House paid off before retirement ( no mortgage whatsoever)
No monthly payments ( credit cards, car payments )
House had repairs done prior to retirement ( new roof, new furnace /AC)
You live in a state with low cost of living and low property taxes.
Utility costs are very low
New, (or newer, reliable, ) car was purchased before retirement.

( AND THE BIG ONE ) you remain healthy

For many, the best way to live on just SS is to live in a senior subsidized housing where only 30% of your SS check goes for housing.
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Old 05-12-2009, 11:48 AM
 
5,090 posts, read 13,552,001 times
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I got suddenly ill in my 40s and had to go on Social Security Disability. I have lived only on Social Security now for many years. I was also frugal and live simply. Within a few years on disability, I paid off my mortgage and my car. I never accumulated other debts.

However, it is not all rosy. Being sick means you have multiple medical expenses and prescriptions. That is my big expense, every month. I do not qualify for any assistance because of the asset caps. All programs have different caps but some are $2000; some are $4000, some are $6000 etc. for a single person. Being frugal has given some money, over these caps but not much--so I am penalized for saving some money--it does not bother me---I just accept.

However I am still very positive. If I get into trouble there are many social programs that will give me some extra help. If I use most of my savings then I will qualify for the extra help in paying Part D, medicare; help with prescriptions; and perhaps being to go on Medicaid which along with Medicare will pay many of my medical expenses. Also with Medicaid, long term care is paid. The issue is to know about these programs. Having a home, I can get my taxes reduced by half. I can also have the taxes be held until the house is sold. I am a Veteran and can get some other programs for care.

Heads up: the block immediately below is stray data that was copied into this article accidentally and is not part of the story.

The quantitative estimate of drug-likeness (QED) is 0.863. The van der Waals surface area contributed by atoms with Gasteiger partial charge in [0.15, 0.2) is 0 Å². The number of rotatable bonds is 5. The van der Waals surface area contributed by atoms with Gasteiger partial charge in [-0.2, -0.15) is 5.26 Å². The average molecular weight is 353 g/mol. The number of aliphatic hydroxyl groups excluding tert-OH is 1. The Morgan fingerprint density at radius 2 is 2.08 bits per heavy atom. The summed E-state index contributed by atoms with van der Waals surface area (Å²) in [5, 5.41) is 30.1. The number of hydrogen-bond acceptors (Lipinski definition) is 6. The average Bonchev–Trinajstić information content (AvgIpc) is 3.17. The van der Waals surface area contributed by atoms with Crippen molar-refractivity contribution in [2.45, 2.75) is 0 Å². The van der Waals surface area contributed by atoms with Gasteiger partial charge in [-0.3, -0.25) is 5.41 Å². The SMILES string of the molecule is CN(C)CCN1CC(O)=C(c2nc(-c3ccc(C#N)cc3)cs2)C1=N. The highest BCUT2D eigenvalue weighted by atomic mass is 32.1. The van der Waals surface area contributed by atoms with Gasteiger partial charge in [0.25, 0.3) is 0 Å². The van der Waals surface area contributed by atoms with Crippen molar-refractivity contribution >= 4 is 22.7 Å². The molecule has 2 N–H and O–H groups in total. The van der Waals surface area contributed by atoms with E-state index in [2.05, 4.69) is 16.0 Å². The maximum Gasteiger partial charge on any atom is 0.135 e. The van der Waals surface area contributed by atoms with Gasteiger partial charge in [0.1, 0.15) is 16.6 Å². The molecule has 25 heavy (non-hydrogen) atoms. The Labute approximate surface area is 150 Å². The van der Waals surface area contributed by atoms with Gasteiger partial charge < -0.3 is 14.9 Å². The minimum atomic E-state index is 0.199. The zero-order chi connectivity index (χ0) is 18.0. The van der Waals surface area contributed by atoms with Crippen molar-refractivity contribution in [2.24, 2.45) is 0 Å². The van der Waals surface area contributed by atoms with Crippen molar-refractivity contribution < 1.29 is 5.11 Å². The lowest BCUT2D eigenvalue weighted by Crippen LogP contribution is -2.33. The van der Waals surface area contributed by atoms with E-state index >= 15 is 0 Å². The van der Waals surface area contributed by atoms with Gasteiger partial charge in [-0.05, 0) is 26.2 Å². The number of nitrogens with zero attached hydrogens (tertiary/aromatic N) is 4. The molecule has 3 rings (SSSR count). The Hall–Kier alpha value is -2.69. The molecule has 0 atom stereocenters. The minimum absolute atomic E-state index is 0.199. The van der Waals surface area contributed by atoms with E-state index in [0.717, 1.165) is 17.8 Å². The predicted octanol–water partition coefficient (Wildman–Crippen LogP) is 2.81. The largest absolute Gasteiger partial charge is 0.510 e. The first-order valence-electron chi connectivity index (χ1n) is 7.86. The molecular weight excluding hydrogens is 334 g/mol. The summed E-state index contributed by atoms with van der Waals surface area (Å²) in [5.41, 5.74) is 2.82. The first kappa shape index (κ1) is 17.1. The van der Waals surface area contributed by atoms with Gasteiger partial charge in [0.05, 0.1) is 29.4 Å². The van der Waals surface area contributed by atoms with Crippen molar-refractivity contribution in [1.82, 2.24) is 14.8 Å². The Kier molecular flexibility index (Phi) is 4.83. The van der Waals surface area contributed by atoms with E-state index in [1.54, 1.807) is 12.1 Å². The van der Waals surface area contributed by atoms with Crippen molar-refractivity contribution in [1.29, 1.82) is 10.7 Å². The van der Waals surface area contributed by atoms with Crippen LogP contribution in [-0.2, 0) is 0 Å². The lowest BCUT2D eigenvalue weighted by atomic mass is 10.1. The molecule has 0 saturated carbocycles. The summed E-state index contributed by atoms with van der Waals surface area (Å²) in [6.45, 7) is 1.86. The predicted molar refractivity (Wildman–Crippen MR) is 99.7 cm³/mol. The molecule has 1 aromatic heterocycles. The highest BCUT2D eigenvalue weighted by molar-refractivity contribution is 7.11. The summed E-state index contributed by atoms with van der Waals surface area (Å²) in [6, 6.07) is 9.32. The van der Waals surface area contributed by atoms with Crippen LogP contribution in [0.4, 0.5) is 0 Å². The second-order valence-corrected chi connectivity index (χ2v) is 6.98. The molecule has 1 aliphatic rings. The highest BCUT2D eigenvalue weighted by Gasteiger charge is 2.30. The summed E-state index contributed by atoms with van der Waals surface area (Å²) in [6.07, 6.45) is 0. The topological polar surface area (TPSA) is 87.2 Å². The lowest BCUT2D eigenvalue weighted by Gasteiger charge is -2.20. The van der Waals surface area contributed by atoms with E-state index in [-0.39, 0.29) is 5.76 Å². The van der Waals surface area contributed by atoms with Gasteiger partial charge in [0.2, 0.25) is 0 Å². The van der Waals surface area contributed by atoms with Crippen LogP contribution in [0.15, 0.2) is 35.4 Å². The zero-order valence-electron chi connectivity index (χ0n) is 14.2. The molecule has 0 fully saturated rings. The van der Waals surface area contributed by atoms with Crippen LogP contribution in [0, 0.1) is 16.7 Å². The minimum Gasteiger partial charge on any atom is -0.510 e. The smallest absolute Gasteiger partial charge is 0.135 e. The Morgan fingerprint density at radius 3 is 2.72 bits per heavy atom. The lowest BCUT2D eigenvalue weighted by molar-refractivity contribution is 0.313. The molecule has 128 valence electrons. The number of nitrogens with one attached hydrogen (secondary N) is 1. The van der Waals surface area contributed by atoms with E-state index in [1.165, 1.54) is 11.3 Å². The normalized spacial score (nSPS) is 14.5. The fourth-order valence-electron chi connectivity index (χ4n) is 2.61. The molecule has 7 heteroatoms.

The advice I would give is; if you have nothing but Social Security to live on, be satisfied with less and find joy in a simple life. That is a difficult issue for many people because they have high expectations and want more and more. You do not need all that much to be happy.

In fact, now I may be happier than many other times in my life. Of course, being ill and having constant pain is not fun, but I just accept. In the past, I had to work, to compete with others, also on the go, never enough time. Now, all time is mine, with no competition and little stress. I do not worry about expenses in the future. I just let it all flow by and I
livecontent

Last edited by livecontent; 05-12-2009 at 12:06 PM..
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Old 05-12-2009, 12:41 PM
 
4,574 posts, read 7,063,489 times
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The key here is that the home is paid for. Which is not and will not be tge case for many of us facing retirement in the next decade. If you don't have to pay for housing, then it's alot easier.
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Old 05-12-2009, 01:22 PM
 
9,807 posts, read 13,464,035 times
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I do not mean to sound critical, but I blame the people who kept advising people to " cash out the equity" in the house ( aka refinancing"

"Financial geniuses" can tell you over and over how paying off a home mortgage is not a good idea, but they are not the ones who will be making the mortgage payments on a retirement income.